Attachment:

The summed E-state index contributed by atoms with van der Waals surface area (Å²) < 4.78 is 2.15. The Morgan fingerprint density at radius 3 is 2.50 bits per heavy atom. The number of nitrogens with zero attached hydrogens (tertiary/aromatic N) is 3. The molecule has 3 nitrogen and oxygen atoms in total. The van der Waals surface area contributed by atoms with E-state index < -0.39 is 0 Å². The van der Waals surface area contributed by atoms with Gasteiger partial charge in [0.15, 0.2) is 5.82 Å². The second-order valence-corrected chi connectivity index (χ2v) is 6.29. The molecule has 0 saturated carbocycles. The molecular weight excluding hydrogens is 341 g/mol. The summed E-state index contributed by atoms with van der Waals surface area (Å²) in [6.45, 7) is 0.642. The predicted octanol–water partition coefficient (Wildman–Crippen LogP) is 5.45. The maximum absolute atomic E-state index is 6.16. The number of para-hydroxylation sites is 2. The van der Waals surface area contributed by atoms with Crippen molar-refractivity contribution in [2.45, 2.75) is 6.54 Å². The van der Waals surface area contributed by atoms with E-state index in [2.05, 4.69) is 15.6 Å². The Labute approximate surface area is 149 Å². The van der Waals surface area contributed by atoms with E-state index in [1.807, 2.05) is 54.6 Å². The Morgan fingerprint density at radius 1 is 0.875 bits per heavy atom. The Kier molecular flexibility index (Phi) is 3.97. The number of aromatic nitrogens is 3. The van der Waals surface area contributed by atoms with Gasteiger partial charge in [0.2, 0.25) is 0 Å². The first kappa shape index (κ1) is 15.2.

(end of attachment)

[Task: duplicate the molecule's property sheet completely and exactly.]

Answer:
The summed E-state index contributed by atoms with van der Waals surface area (Å²) < 4.78 is 2.15. The Morgan fingerprint density at radius 3 is 2.50 bits per heavy atom. The number of nitrogens with zero attached hydrogens (tertiary/aromatic N) is 3. The molecule has 3 nitrogen and oxygen atoms in total. The van der Waals surface area contributed by atoms with E-state index < -0.39 is 0 Å². The van der Waals surface area contributed by atoms with Gasteiger partial charge in [0.15, 0.2) is 5.82 Å². The second-order valence-corrected chi connectivity index (χ2v) is 6.29. The molecule has 0 saturated carbocycles. The molecular weight excluding hydrogens is 341 g/mol. The summed E-state index contributed by atoms with van der Waals surface area (Å²) in [6.45, 7) is 0.642. The predicted octanol–water partition coefficient (Wildman–Crippen LogP) is 5.45. The maximum absolute atomic E-state index is 6.16. The number of para-hydroxylation sites is 2. The van der Waals surface area contributed by atoms with Crippen molar-refractivity contribution in [2.45, 2.75) is 6.54 Å². The van der Waals surface area contributed by atoms with E-state index in [2.05, 4.69) is 15.6 Å². The Labute approximate surface area is 149 Å². The van der Waals surface area contributed by atoms with E-state index in [1.807, 2.05) is 54.6 Å². The Morgan fingerprint density at radius 1 is 0.875 bits per heavy atom. The Kier molecular flexibility index (Phi) is 3.97. The number of aromatic nitrogens is 3. The van der Waals surface area contributed by atoms with Gasteiger partial charge in [0.2, 0.25) is 0 Å². The first kappa shape index (κ1) is 15.2.